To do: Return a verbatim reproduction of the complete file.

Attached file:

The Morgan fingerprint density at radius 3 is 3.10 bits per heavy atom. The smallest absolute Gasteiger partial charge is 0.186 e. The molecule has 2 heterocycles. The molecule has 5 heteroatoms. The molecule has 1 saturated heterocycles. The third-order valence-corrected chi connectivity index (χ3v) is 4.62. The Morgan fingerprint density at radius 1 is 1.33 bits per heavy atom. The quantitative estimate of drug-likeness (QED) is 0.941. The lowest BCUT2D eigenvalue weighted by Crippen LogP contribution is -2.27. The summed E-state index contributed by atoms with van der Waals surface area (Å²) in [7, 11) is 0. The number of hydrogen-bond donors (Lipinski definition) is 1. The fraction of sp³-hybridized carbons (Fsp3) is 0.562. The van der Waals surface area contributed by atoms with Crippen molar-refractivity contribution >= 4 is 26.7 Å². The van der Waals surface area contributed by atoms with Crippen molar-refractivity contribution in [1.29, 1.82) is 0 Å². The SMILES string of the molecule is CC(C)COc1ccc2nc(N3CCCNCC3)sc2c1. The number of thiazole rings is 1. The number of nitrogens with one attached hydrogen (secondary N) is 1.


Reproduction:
The Morgan fingerprint density at radius 3 is 3.10 bits per heavy atom. The smallest absolute Gasteiger partial charge is 0.186 e. The molecule has 2 heterocycles. The molecule has 5 heteroatoms. The molecule has 1 saturated heterocycles. The third-order valence-corrected chi connectivity index (χ3v) is 4.62. The Morgan fingerprint density at radius 1 is 1.33 bits per heavy atom. The quantitative estimate of drug-likeness (QED) is 0.941. The lowest BCUT2D eigenvalue weighted by Crippen LogP contribution is -2.27. The summed E-state index contributed by atoms with van der Waals surface area (Å²) in [7, 11) is 0. The number of hydrogen-bond donors (Lipinski definition) is 1. The fraction of sp³-hybridized carbons (Fsp3) is 0.562. The van der Waals surface area contributed by atoms with Crippen molar-refractivity contribution >= 4 is 26.7 Å². The van der Waals surface area contributed by atoms with Crippen molar-refractivity contribution in [1.29, 1.82) is 0 Å². The SMILES string of the molecule is CC(C)COc1ccc2nc(N3CCCNCC3)sc2c1. The number of thiazole rings is 1. The number of nitrogens with one attached hydrogen (secondary N) is 1.